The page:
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Matters of Precision

It’s not often that I feel compelled to share parts of my workday with the population at large. It’s even less often that I feel compelled to make public something incredibly pedestrian. However, every once in a great while the planets align, both sides of the Senate are in agreement with each other, cats get along with dogs and some boring part of my day that is normally so unnoteworthy becomes worth sharing. That happened today. Are you ready to learn what it is? I’ll bet you can’t stand the suspense! Okay, okay here it is. Today I prepared business cards for a new employee here at eLynxx Solutions!

If we were all in a room together I suspect the reaction to that announcement would amount to crickets and one guy way in the back yelling “whooptie-freaking-ding-dong!”

So why in tarnation would I even consider wasting your time with tales of such unimportant sub-mediocrity? Because it was during this very mechanical, basically uncreative task involving what might very well be the bottom of the printed marketing material food chain that I realized it was the perfect example of how much precision detail matters.

Other than during the creation of the initial design business cards aren’t often given much thought. Aside from the obvious differences in names, positions and contact information business cards are supposed to be uniform, or consistent, from one person to the next across an organization. Once the master design is finalized no one wants to put too much effort into them. While the means may be different, the quest to automate the process of preparing business cards for different individuals seems fairly universal. By locking down the designs and specifications of business cards, or any other printed material for that matter, organizations can make the process convenient and efficient while ensuring consistency. And let’s face it, where branded marketing communications are concerned, consistency definitely matters.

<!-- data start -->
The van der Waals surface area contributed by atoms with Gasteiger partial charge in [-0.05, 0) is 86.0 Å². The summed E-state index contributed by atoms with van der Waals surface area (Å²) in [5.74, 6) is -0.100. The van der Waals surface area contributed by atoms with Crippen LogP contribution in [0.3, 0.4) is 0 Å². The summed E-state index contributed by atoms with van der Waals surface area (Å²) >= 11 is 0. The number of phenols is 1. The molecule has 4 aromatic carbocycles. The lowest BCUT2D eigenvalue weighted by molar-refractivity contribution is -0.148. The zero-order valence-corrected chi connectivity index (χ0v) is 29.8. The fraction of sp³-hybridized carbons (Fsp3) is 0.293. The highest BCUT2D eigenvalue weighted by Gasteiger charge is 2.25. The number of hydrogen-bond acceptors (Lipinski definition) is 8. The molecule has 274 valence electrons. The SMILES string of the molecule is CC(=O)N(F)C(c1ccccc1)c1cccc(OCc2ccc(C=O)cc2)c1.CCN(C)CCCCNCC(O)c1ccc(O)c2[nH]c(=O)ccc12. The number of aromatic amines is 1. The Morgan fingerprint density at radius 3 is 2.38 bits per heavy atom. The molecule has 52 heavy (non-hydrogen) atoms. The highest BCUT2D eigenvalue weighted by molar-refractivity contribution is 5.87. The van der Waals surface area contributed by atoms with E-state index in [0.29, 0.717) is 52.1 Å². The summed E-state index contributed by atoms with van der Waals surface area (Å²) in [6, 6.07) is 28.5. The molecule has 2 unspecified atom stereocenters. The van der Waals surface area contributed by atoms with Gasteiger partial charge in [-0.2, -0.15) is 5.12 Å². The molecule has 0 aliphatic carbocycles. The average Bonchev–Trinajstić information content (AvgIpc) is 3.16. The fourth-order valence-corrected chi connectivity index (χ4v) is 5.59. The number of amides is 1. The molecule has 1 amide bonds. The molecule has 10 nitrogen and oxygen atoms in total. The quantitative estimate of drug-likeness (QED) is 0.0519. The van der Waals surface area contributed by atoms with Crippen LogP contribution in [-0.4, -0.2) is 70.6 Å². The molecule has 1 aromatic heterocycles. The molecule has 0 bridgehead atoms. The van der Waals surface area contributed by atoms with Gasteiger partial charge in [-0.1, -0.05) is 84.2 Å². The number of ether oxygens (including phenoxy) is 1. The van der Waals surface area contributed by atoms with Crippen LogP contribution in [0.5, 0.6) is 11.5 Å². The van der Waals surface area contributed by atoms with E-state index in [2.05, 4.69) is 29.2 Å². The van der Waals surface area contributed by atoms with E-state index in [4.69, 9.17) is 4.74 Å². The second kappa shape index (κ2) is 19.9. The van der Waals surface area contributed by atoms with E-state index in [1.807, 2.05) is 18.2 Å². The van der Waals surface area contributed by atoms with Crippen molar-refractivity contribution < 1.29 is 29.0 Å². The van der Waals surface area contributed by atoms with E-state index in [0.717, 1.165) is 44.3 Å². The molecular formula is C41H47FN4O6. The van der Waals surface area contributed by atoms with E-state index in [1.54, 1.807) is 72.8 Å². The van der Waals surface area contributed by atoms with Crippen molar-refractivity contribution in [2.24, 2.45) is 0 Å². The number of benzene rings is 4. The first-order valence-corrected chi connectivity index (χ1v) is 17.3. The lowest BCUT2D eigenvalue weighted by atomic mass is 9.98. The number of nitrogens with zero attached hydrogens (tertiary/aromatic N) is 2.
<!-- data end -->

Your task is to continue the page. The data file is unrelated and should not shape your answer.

Of course the design side of that equation always seems to get the spotlight. After all, without a design, the printer has nothing to print. But precision specifications are equally, if not more, important in ensuring consistency. If there is a problem with a design file your vendor will probably tell you. If a color build is off, a font is incorrect or a logo is misplaced, you will see it in proofing. But if the specifications are not precise and, for instance, the vendor has only a vague or generic outline of your paper stock expectations, you could be looking at big disappointment and a breakdown in consistency.

For example, we print our business cards on a particular brand of 100 pound bright white silk cover stock. Consequently, 100 pound bright white silk cover is not an uncommon stock. A number of manufacturers can provide a stock that fits that generic description. They will all be quality materials however they will all be different. Pulling a few different manufacturers’ versions of this stock from our sample library I can see differences in whiteness, brightness, grain and finish. I can feel differences when I touch them. That doesn’t mean that one is better than the other. But it does mean the differences could result in inks absorbing differently, colors taking on different tones or hues and the finished product feeling different to the touch.

We selected the particular 100 pound bright white silk cover that we use because it made the colors in our design stand out nicely and it had a good feel in the hands. If we had selected stock of the same generic description from another manufacturer, the final product wouldn’t look or feel bad, but it would look and feel different. If we did not clearly and precisely outline every detail in the specifications we would run the highly-probable risk of having each new batch of business cards look and feel different from the last.

The fact that I took care of business cards for a new employee today is not what’s important. What is important is that I know that across-the-board consistency will not be compromised because of a small detail. What is important is that I know that this one, seemingly inconsequential part will contribute to, and not take away from, the sum total that is our brand and I didn’t even have to think about it. What is important is that precision specifications mean that I can worry less and focus more on the fun, exciting and really meaningful parts of my job.

I hope you can say the same.

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